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Establishment of hydrochloric acid/lipopolysaccharide-induced pelvic inflammatory disease model

View Article: PubMed Central - PubMed

ABSTRACT

Pelvic inflammatory disease (PID), which is one of the most problematic complications experienced by women with sexually transmitted diseases, frequently causes secondary infections after reproductive abnormalities in veterinary animals. Although the uterus is self-protective, it becomes fragile during periods or pregnancy. To investigate PID, bacteria or lipopolysaccharide (LPS) extracted from gram negative bacteria has been used to induce the disease in several animal models. However, when LPS is applied to the peritoneum, it often causes systemic sepsis leading to death and the PID was not consistently demonstrated. Hydrochloric acid (HCl) has been used to induce inflammation in the lungs and stomach but not tested for reproductive organs. In this study, we developed a PID model in mice by HCl and LPS sequential intracervical (i.c.) administration. The proinflammatory cytokines, interleukin (IL)-1β, IL-6 and tumor necrosis factor-α, were detected in the mouse uterus by western blot analysis and cytokine enzyme-linked immunosorbent assay after HCl (25 mg/kg) administration i.c. followed by four LPS (50 mg/kg) treatments. Moreover, mice exhibited increased infiltration of neutrophils in the endometrium and epithelial layer. These results suggest that ic co-administration of HCl and LPS induces PID in mice. This new model may provide a consistent and reproducible PID model for future research.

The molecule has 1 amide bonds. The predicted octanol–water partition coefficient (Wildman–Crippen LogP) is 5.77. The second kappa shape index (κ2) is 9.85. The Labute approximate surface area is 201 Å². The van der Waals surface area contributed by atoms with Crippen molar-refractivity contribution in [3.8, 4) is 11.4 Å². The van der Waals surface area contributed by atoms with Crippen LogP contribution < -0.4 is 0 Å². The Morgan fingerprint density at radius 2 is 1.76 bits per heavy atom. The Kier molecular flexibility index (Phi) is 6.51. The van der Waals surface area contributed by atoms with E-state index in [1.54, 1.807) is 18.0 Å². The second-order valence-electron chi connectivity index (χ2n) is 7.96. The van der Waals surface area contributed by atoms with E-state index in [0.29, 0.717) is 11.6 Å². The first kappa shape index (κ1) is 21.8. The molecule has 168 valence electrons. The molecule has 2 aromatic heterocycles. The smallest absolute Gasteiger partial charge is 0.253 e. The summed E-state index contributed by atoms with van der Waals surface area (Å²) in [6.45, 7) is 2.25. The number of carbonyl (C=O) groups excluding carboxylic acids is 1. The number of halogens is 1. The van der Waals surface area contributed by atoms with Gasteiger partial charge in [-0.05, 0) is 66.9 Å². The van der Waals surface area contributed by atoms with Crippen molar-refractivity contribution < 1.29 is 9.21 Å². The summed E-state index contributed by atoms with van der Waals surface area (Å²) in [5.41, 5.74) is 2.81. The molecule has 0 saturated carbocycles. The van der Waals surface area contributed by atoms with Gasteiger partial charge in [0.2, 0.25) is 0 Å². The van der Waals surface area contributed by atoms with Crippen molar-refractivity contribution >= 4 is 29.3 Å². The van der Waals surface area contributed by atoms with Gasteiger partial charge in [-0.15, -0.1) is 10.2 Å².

No MeSH data available.


Changes in cytokine expression in uterine tissue after co-administration of HCl and LPS. (A) Mice were administered i.c. with HCl (25 mg/kg) followed by four applications of LPS (25 mg/kg or 50 mg/kg) every 2 h. Two hours after the final injection, the uterus was removed and protein expression was assessed by Western blot. (B) Mice were administered i.c. with HCl (25 mg/kg, 1 N) followed by four applications of LPS (50 mg/kg) every 2 h.
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Figure 2: Changes in cytokine expression in uterine tissue after co-administration of HCl and LPS. (A) Mice were administered i.c. with HCl (25 mg/kg) followed by four applications of LPS (25 mg/kg or 50 mg/kg) every 2 h. Two hours after the final injection, the uterus was removed and protein expression was assessed by Western blot. (B) Mice were administered i.c. with HCl (25 mg/kg, 1 N) followed by four applications of LPS (50 mg/kg) every 2 h.

Mentions: To investigate the inflammatory cytokine expression levels, IL-1β, IL-6, and TNF-α were evaluated in inflammation induced uterine tissues. Western blot analysis revealed that no cytokines were present in the uterine tissues from any of the single agent treated groups with various administration schemes, including LPS25ip, LPS50ip, LPS25ic, LPS50ic, and HCl25 and one combined treatment group, HCl-LPS25 (data not shown). Additionally, all tested cytokines were detected only in the HCl-LPS50 combined treatment group (Fig. 2).